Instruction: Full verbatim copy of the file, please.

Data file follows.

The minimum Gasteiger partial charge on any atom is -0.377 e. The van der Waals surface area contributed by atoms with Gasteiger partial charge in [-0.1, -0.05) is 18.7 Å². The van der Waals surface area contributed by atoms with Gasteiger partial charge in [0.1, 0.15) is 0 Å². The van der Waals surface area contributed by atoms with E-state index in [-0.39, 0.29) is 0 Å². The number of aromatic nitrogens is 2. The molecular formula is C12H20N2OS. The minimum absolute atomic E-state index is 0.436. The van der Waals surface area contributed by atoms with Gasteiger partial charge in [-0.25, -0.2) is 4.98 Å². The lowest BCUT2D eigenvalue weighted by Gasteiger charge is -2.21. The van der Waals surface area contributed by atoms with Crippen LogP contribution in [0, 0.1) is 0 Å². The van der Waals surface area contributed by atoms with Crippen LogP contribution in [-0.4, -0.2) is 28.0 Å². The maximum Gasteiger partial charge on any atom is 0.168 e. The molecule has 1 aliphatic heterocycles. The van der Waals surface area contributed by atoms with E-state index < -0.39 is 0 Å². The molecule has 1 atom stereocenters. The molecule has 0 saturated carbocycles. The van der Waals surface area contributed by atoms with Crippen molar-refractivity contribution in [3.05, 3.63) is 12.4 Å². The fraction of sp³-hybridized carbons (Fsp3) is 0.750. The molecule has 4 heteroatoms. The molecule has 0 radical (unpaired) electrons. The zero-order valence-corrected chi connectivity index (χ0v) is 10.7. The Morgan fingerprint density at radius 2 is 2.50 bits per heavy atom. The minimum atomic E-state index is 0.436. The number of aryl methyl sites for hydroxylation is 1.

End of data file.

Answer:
The minimum Gasteiger partial charge on any atom is -0.377 e. The van der Waals surface area contributed by atoms with Gasteiger partial charge in [-0.1, -0.05) is 18.7 Å². The van der Waals surface area contributed by atoms with Gasteiger partial charge in [0.1, 0.15) is 0 Å². The van der Waals surface area contributed by atoms with E-state index in [-0.39, 0.29) is 0 Å². The number of aromatic nitrogens is 2. The molecular formula is C12H20N2OS. The minimum absolute atomic E-state index is 0.436. The van der Waals surface area contributed by atoms with Gasteiger partial charge in [-0.25, -0.2) is 4.98 Å². The lowest BCUT2D eigenvalue weighted by Gasteiger charge is -2.21. The van der Waals surface area contributed by atoms with Crippen LogP contribution in [0, 0.1) is 0 Å². The van der Waals surface area contributed by atoms with Crippen LogP contribution in [-0.4, -0.2) is 28.0 Å². The maximum Gasteiger partial charge on any atom is 0.168 e. The molecule has 1 aliphatic heterocycles. The van der Waals surface area contributed by atoms with E-state index < -0.39 is 0 Å². The molecule has 1 atom stereocenters. The molecule has 0 saturated carbocycles. The van der Waals surface area contributed by atoms with Crippen molar-refractivity contribution in [3.05, 3.63) is 12.4 Å². The fraction of sp³-hybridized carbons (Fsp3) is 0.750. The molecule has 4 heteroatoms. The molecule has 0 radical (unpaired) electrons. The zero-order valence-corrected chi connectivity index (χ0v) is 10.7. The Morgan fingerprint density at radius 2 is 2.50 bits per heavy atom. The minimum atomic E-state index is 0.436. The number of aryl methyl sites for hydroxylation is 1.